Rubén added.


Recently, he expanded a short sequence of the documentary because he finally found the right props (miniature furniture), but found himself without a professional camera. Rubén sold his AF100 via eBay several months ago and is still waiting for his Blackmagic Cinema camera which he ordered in June of 2012. So he decided to use his iPhone 4s to record the new sequence. He recorded the sequence at the non-standard frame rate of 30.000 fps, which is how the iPhone’s native camera app records video, and at 1920×1080. He transcoded the H.264 original into ProRes422 from H.264 (leaving the framerate the same as the source) and edited into the sequence on FCP 7. Ironically, Rubén used FCP X to do the transcoding, but continues to edit this project with FCP 7, since the project predates FCP X.

In his usual guerrilla filmmaking style, Rubén shot this new sequence using Cinevate’s Trawly, in a peculiar way because he did not have a tripod adapter for his iPhone. He instead mounted the Sony Cyber-shot camera using a tripod mount and attached the iPhone 4s to it with a rubber band.

I was impressed by the quality of the video of the iPhone 4s, all shot with natural light, even if it is originally a highly compressed H.264 image. I was so impressed by it that I decided to use it for the Indiegogo campaign video, and the results were just amazing, I was stunned by it.

You can see this video here. Rubén intends to reshoot this sequence if he receives his Blackmagic Cinema camera within the next month.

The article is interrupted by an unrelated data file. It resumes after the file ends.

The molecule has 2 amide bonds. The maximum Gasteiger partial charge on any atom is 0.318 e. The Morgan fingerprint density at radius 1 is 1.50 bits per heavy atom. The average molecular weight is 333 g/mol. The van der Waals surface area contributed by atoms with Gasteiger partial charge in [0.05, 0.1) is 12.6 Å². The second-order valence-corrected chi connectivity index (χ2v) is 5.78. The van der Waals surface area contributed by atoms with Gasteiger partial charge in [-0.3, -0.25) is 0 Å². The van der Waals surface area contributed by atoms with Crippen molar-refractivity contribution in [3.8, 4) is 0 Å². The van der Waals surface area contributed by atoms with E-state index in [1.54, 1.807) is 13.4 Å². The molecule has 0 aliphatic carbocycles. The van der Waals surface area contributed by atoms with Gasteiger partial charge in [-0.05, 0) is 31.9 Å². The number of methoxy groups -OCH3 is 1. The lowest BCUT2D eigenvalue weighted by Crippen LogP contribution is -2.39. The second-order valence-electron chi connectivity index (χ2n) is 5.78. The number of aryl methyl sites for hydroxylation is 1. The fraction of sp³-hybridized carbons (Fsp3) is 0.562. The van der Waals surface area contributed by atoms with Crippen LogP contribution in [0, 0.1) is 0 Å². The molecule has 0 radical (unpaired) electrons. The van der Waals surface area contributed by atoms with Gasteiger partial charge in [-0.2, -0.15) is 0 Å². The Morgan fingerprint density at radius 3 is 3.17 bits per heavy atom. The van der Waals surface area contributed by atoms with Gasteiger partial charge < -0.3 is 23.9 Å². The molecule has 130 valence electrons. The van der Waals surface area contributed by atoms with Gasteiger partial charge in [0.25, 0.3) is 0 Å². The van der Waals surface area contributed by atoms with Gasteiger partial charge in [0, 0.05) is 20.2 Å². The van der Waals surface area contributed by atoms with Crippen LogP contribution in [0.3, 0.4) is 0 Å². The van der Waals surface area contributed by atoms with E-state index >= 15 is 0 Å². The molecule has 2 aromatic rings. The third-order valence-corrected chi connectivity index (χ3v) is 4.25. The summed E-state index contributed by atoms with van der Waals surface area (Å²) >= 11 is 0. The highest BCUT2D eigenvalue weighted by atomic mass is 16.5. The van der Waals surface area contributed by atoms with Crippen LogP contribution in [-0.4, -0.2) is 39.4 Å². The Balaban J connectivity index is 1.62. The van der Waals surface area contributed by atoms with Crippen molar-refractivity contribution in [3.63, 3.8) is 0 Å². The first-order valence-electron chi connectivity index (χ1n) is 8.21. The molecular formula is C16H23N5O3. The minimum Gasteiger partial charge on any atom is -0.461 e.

Otherwise, the iPhone 4s footage stays.

he said.


Looking back, the producer, director, editor, and camera operator of La Casa Ausente says:

This camera story of La Casa Ausente mirrors the camera technology developments of the past 5 years. This evolution I worked through and experienced in 5 years is equivalent to going from 8 track to 24-bit/96 kHz HD sound, which took decades to happen.


La Casa Ausente is scheduled for release in February of 2013. Currently it is in the last phases of post-production. In part 2 of this series, I will explain the curious route that Rubén took to manage so many different formats, códecs and frame rates to edit this 53-minute green documentary.

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Allan Tépper

Born in Connecticut, United States, Allan Tépper is a bilingual consultant, multi-title author, tech journalist, translator, and language activist who has been working with professional video since the eighties. Since 1994, Tépper has been consulting both end-users and manufacturers through his Florida company. Via TecnoTur, Tépper has been giving video tech seminars in several South Florida’s universities and training centers, and in a half dozen Latin American countries, in their native language. Tépper has been a frequent radio/TV guest on several South Florida, Guatemalan, and Venezuelan radio and TV stations. As a certified ATA (American Translators Association) translator, Tépper has translated and localized dozens of advertisements, catalogs, software, and technical manuals for the Spanish and Latin American markets. He has also written many contracted white papers for tech manufacturers. Over the past 18 years, Tépper’s articles have been published or quoted in more than a dozen magazines, newspapers, and electronic media in Latin America. Since 2008, Allan Tépper’s articles have been published frequently –in English– in ProVideo Coalition magazine, and since 2014, he is is the director of Capicú His website is AllanTé